“The GOP trying to nominate Amy Barrett three weeks before an election, I mean c’mon— you want to talk about packing the court, that’s exactly what Republicans are doing,” Morgan said.

Morgan and others who took the stage stressed the march meant more than just a vocal opposition to Barrett’s confirmation to the US Supreme Court, which the Senate Judiciary Committee is expected to vote on Oct. 22, but an opposition of everyone who they say is working against civil rights, the rights of women, and members of the LGBTQ+ communities.



a person holding a sign: Marchers begin walking down South Park Street carrying the women's march sign.


© Samuel J. Robinson | srobinson@mlive.com/mlive.com/TNS
Marchers begin walking down South Park Street carrying the women’s march sign.

“The most important thing we can do is vote,” said Diane Melvin, director of religious education at People’s Church in Kalamazoo. “It is time for us to rise up together for equity and justice — the time is right for change. We need to envision the type of world we want to live in, a community that regards all people regardless of gender, their gender identity, who they love or the color of their skin,” Melvin said.



a person holding a sign: Dozens of people came to Bronson Park carrying signs and flags in honor of late Justice Ginsburg.


© Samuel J. Robinson | srobinson@mlive.com/mlive.com/TNS
Dozens of people came

Baltimore Women’s March pushes message of ‘dissent’ ahead of presidential election

In the final days of a historic election season, young women linked arms Saturday with their mothers and matriarchs for the 2020 Women’s March through downtown Baltimore.



a couple of people that are standing in front of a sign: Kori Christian, left, and Arrion carry a sign together outside of City Hall. The 2020 Baltimore Women's March began outside of the U.S. District Courthouse and moved through downtown to City Hall. 10-17-2020


© Ulysses Muu00f1oz/The Baltimore Sun/The Baltimore Sun/TNS
Kori Christian, left, and Arrion carry a sign together outside of City Hall. The 2020 Baltimore Women’s March began outside of the U.S. District Courthouse and moved through downtown to City Hall. 10-17-2020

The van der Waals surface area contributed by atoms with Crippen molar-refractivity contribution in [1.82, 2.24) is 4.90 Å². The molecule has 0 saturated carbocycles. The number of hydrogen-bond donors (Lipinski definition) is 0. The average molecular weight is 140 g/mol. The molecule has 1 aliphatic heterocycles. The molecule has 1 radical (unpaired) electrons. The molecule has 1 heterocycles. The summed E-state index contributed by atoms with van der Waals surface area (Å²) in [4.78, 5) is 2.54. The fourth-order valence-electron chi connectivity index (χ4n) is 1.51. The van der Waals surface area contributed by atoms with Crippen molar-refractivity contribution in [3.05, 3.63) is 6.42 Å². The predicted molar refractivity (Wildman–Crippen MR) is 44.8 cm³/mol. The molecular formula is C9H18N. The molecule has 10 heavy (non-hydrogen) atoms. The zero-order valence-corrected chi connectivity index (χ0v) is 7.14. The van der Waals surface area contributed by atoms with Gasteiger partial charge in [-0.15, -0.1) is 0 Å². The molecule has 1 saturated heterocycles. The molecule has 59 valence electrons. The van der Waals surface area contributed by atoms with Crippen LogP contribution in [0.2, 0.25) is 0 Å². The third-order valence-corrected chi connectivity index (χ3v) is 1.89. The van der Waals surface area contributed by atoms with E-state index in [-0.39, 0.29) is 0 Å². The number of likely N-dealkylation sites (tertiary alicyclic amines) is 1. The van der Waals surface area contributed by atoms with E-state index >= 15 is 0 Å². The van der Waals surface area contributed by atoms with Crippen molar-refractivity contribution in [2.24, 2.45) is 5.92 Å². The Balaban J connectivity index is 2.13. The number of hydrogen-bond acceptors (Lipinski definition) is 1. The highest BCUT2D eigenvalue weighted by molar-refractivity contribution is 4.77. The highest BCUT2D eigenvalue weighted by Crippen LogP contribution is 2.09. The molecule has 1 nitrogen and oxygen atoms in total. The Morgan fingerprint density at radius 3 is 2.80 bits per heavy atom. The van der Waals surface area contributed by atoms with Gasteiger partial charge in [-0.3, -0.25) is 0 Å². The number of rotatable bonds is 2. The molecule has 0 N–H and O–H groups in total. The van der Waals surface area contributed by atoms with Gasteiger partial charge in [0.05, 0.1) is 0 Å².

About 200 people gathered outside the federal courthouse in the 100 block of W. Lombard St. for the event, which has been held annually for about three years. Conceived during the presidency of Republican Donald J. Trump, the progressive grassroots movement has transitioned its battle cry of “resist” in 2017 to “dissent” in 2020 — emphasizing the role of women voters in the Nov. 3 election.



a group of people holding a sign posing for the camera: Morgan Stankiewicz and Karla Rivas hold signs and listen to the speakers outside of City Hall. The 2020 Baltimore Women's March began outside of the U.S. District Courthouse and moved through downtown to City Hall. 10-17-2020


© Ulysses Muu00f1oz/The Baltimore Sun/The Baltimore Sun/TNS
Morgan Stankiewicz and Karla Rivas hold signs and listen to the speakers outside of City Hall. The 2020 Baltimore Women’s March began outside of the U.S. District Courthouse and moved through downtown to City Hall. 10-17-2020

Organizers of the Baltimore event included representatives of Baltimore Women United, NARAL Pro-Choice Maryland and Planned Parenthood.

Women United co-chair Odette Ramos said organizers had three messages for the community Saturday: make a plan to vote, tell U.S. senators to delay any confirmations to the U.S. Supreme Court until after the January presidential inauguration, and volunteer to place phone calls to swing states leading up to the general election.



a man holding a microphone: Giuliana Valencia-Banks, of Baltimore Women United, speaks to the crowd outside of City Hall. The 2020 Baltimore Women's March began outside of the U.S. District Courthouse and moved through downtown to City Hall. 10-17-2020


© Ulysses Muu00f1oz/The Baltimore Sun/The Baltimore Sun/TNS
Giuliana Valencia-Banks, of Baltimore Women United, speaks to the crowd outside of City Hall. The 2020 Baltimore Women’s March began outside of the U.S. District Courthouse and moved through downtown to City Hall. 10-17-2020

Other women’s marches were held Saturday in dozens of U.S. cities, including Washington, New York and San Francisco.

The Baltimore event attracted dozens of women spanning multiple generations, some of who said they marched for their mothers or daughters. Some wore pink, knit hats and held homemade signs stating “Make America better” and “Not voting is not a protest, it’s surrender.”

Ramos wore a black mask with a white fringe — an homage to the signature lace collars worn by the late Supreme Court Justice Ruth Bader Ginsburg — that she said her mother made for her.

Young women, in particular, represented a significant portion of those in attendance.

Elizabeth Polydefkis spent her 18th birthday Saturday marching alongside her mom to City Hall. The act of protest was “empowering,” she said.